The abuse of dominant position is a situation in which an economic agent takes advantage of its market power. Then, it influences the determination of the price of the good or service it produces.
That is, the abuse of dominant position occurs when a company takes advantage of having the largest share in the sector, or that it is the only producer ( monopoly ). Thus, it sets a very low price on its merchandise, for example, so that no other company can compete.
There are regulations by governments that try to control and prevent such actions and persecute those who undertake them. In this way, they seek to promote free competition that is more favorable to the consumer.
Consequences of abuse of dominant position
The abuse of dominance position has several consequences. One of the most important is that it discourages new companies from entering the sector.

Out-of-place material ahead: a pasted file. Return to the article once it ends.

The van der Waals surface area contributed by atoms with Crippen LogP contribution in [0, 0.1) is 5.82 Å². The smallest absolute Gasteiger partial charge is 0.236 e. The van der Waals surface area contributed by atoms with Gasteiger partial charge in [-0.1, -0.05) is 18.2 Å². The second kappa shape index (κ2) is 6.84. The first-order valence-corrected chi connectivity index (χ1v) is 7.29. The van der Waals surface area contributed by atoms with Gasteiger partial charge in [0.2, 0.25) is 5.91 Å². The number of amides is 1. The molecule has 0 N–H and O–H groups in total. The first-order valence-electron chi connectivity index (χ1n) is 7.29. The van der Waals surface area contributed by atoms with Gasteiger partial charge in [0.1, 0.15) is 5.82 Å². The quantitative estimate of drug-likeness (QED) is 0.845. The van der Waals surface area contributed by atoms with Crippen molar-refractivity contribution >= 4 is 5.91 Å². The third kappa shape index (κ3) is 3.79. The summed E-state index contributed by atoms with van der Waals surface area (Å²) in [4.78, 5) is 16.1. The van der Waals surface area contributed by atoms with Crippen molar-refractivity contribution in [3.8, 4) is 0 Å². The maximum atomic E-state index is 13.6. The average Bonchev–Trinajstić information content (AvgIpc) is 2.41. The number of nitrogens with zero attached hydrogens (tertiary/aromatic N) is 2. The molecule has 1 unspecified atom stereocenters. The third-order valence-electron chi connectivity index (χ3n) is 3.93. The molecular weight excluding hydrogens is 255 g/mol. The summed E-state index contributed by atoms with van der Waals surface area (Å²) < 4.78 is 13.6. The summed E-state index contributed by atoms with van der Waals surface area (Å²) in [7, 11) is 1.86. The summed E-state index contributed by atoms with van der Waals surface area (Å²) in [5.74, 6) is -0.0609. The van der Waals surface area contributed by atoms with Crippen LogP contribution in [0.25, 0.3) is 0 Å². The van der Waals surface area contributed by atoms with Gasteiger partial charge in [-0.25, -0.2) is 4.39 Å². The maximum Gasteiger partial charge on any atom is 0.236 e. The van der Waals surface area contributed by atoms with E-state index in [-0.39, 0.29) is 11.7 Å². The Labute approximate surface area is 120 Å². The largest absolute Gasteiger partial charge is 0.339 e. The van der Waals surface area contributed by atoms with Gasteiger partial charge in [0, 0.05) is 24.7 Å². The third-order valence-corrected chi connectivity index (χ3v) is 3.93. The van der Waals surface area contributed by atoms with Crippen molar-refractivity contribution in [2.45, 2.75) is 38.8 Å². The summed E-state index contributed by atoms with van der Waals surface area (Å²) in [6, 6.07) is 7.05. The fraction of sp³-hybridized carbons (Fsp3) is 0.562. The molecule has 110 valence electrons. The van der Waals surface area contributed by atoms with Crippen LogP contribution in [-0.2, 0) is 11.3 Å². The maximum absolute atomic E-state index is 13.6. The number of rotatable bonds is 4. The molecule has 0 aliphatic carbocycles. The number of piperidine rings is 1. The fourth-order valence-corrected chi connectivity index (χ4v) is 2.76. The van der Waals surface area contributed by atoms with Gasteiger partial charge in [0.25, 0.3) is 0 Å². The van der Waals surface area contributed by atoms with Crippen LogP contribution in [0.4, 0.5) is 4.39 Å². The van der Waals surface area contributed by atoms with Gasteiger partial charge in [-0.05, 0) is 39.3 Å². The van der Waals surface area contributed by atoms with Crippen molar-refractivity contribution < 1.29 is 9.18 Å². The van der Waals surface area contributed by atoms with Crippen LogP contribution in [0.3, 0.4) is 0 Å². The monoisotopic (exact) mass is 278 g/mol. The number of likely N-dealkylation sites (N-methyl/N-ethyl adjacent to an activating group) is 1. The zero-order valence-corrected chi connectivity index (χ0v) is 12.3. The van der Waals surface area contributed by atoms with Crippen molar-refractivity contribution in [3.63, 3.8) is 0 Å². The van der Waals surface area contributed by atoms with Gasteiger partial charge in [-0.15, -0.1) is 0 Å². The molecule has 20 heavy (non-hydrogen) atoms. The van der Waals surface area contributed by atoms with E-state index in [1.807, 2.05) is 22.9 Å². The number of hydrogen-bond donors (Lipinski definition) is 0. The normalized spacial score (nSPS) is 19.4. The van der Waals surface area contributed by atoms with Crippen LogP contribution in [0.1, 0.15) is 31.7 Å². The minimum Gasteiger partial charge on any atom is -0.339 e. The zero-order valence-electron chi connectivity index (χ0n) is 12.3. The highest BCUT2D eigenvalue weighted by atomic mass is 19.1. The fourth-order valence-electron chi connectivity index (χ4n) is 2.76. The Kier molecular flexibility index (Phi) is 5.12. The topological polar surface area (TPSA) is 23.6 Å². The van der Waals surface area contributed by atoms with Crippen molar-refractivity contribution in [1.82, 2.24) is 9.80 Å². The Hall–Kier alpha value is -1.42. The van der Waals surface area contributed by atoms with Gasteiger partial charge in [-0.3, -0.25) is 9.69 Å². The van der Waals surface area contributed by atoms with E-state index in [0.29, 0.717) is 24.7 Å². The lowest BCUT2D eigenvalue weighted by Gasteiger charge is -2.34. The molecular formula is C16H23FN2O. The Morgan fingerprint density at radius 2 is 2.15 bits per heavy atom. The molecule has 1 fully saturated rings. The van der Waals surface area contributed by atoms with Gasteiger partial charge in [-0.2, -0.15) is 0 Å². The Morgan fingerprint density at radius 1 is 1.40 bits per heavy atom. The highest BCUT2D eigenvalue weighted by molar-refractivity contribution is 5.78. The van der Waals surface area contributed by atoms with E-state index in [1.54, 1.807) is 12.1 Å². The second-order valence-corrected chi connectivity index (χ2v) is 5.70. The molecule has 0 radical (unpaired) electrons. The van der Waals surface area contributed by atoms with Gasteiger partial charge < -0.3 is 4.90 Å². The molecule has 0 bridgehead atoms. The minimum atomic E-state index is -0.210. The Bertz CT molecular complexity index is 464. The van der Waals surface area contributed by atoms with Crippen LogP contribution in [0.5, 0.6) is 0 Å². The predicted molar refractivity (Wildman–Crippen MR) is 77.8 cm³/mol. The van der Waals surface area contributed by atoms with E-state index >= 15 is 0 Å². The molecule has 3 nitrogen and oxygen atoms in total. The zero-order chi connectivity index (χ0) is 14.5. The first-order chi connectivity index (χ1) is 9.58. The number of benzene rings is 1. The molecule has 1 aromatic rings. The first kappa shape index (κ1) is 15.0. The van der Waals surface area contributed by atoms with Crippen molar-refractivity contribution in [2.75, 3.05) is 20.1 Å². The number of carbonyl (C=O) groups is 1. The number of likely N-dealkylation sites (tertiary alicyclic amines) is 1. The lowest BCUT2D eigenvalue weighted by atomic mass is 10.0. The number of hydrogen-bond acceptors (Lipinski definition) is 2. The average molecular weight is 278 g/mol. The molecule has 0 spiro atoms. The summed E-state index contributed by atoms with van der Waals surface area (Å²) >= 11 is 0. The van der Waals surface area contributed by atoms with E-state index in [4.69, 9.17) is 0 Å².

In the absence of competition, the dominant producer lacks incentives to offer a good or quality service. This is particularly relevant in strategic markets that affect the welfare of citizens, such as public services.
In that sense, it should be noted that in sectors such as electricity communications or health there are economies of scale and larger companies are able to produce in greater volume. Therefore, they can lower the price so that the profit margins of the rest of competing companies remain low and have to leave the market.
Another common practice occurs when several companies that exercise the dominant position agree to set prices and production, managing the supply and demand curve at will. Consequently, they can maintain, for example, a high price for their merchandise.
Given these situations of abuse, regulators establish various penalties. Thus, important fines and administrative sanctions are imposed that even impede the exercise of economic activity.